Some content GMs cannot use or must change due to their incapability with the lore and lack of consistency with the Haven's rule set. They are also considered non-canon on the Haven
- Growth (Page 49, Forbidden Arcana)
- Multiply Food (Page 50, Forbidden Arcana)
- The Ares Firewatch "Bug Stomper" Custom Armor (Street Lethal, Page 130)
- The Stoner-Ares M-22A1 Vehicle Mounted Heavy Machine Gun (Street Lethal, Page 130) shall be banned from all use, including by GMs.
- The MCT/Winchester-Howe Hornet Direct-Fire Mini-Grenades (Street Lethal, Page 132) shall be banned from all use, including by GMs.
- The Shiawase/Nemesis Arms Man-Catcher (Street Lethal, Page 132) shall be banned from all use, including by GMs.
- Industry Hosts (KC 44) shall not be permitted on ShadowHaven in any capacity.
- Zapper Rounds (KC 48) shall not be permitted on the ShadowHaven in any capacity.
- Fuzzy rounds (KC 50) shall not be permitted on the ShadowHaven in any capacity.
- E0-E0 rounds (KC 51) shall not be permitted on the ShadowHaven in any capacity.
- COS Grenades (KC 54) shall not be permitted on the ShadowHaven in any capacity.
- Douser grenades (KC 55) shall not be permitted on the ShadowHaven in any capacity.
- DumDum grenades (KC 56) shall not be permitted on the ShadowHaven in any capacity.
- Flicker IC (KC 67) shall not be permitted on the ShadowHaven in any capacity.
- Blue Goo IC (KC 68) shall not be permitted on the ShadowHaven in any capacity.
- Turn to Goo
- Sleuther IC (KC 67) shall be permitted. Rather than the normal listed effects, a successful strike places a single mark on you. This mark provides the Host that struck you with the name and location of any Grids or Hosts you may visit, stored in an automatically created file within that Host. This IC may place multiple marks, and the marks it places may be erased normally. If all such placed marks are erased through any means, the Host ceases to receive data about your travels.
- Nested Hosts (KC 45) shall be permitted, but devices cannot be slaved to a host that is nested inside another host.
- Offline Hosts (KC 46) shall be permitted. GMs should be careful to not overuse these, as they are rare.
- The rules text for Blight described on page 157 and 158 of Better than Bad shall not be used on Shadowhaven. Instead, Blight shall be a Contact, Injection Vector toxin which, upon hitting a spirit, shall remove its Immunity to Normal Weapons for [12 - Spirit's Force hours, minimum 1 hour]. The speed, penetration, and power are unchanged. Blight has no effect on non-spirit entities.
GMs should generally also follow modifications listed in the player rules.
- Fader IC (Page 89, Street Lethal) shall be permitted, but only with explicit Thematics Team approval.
- Bug Queens
- Master Shedim
- Crystalline Entity
- Yama Kings
- Elder Gods
- Great Dragons that are not named in canon
- (unnamed by Catalyst) Immortal Elves
- Plots that could potentially bring about the deaths of the people within the majority single city block.
- Plots that (do or stand a chance to) alter/kill/remove Public Contacts .
- Plots that involve raids on RP areas (just to confirm handling) such as The Daze.
- Canon: (established by Catalyst) runners, immortal elves, great dragons, or other important characters being directly involved in a run. (they hire the PCs/go on a mission with the PCs/oppose the PCs/tell the PCs critical information in exchange for something etc).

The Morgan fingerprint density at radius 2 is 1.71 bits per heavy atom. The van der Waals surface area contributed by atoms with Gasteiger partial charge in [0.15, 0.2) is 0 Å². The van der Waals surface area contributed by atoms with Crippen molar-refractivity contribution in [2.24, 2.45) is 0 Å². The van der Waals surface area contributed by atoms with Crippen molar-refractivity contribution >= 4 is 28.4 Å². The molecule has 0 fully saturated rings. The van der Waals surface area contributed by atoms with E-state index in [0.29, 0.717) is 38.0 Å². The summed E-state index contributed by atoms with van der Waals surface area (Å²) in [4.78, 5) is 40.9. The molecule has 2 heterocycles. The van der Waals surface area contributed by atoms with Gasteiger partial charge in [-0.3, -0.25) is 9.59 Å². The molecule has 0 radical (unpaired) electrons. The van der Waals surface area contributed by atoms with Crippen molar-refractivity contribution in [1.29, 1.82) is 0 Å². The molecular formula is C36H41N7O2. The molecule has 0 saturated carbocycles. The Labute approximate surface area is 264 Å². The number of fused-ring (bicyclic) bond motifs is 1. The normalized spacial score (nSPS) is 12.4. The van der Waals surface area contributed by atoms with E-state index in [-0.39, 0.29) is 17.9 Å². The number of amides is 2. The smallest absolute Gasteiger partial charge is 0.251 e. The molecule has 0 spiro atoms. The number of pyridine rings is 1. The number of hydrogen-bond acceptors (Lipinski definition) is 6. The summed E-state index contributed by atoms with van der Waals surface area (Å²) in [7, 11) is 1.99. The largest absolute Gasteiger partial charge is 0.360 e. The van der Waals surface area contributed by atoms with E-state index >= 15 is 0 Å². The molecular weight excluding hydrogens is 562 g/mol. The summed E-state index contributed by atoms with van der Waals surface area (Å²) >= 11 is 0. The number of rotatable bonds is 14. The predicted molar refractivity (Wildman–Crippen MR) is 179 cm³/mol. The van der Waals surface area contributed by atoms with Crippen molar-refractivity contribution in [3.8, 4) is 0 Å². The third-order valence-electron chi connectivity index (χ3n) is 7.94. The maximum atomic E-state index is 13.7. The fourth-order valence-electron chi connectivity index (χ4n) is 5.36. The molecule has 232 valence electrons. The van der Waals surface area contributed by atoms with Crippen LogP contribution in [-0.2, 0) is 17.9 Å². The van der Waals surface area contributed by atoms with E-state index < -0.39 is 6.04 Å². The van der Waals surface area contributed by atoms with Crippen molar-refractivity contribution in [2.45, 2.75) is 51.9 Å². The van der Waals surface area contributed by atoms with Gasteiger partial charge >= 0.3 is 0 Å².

- Canon (established by Catalyst) runners, immortal elves, great dragons, or other important characters in a run being damaged or changed from their canon lore (canon character is killed/injured/has mental damage/gains a new enemy/loses something they canonically have/or in any other way has their canon meaningfully changed by the interaction)
- WMDs being detonated.
- Street Lethal Future Tech (due to it technically not being invented yet).
- Enemies with Tech/Magic/Skill far beyond their means (Low rank/wealth enemies geared with Deltaware, milspec gear, magic 12 or other odd things without a proper explanation as to why but simply rather to boost their stats (or perceived threat)).
- New Tech (futuretech+, or things that have never been published or are completely homebrew.)
- New creatures/spirits (unpublished, homebrewed adversaries).
In order to establish consistency for our often brand new Shadowrun players, GMs are not allowed to have table rules and must follow the rules listed in the Player Rules. If a GM disagrees with how the ShadowHaven rules on an issue and it truly impedes their ability to GM, they are welcome to contact to a councilor or post their objections in the Topics for Discussion threat.
We ask that all GMs ask their players to fill in the GM feedback form after their runs. This is to help you improve as a GM and for us to detect gross misconduct, we will not judge you for a few lackluster runs.
Any moderator or thematics can stop a game in progress for gross misconduct that goes against our community expectations. The thematics team can choose to ban a community member from GMing for gross misconduct and behavior that disrupts the shared sandbox and storyline that other GMs use.
The intent of these rules is to create a safe place for new GMs to fail and learn. If you are failing and learning in good faith, no action will be taken against you. Lower level GMs should consider taking experienced players on their runs to learn from them when possible. Every experienced Shadowhaven GM has ran a lackluster game before, but we learned from our mistakes.
However, we have a duty to ensure our players have a good time as well. Therefore, the run may be modified or fully retconned depending on the outcome.
GM bans may be appealed to the co-sysops by sending Reddit moderator mail.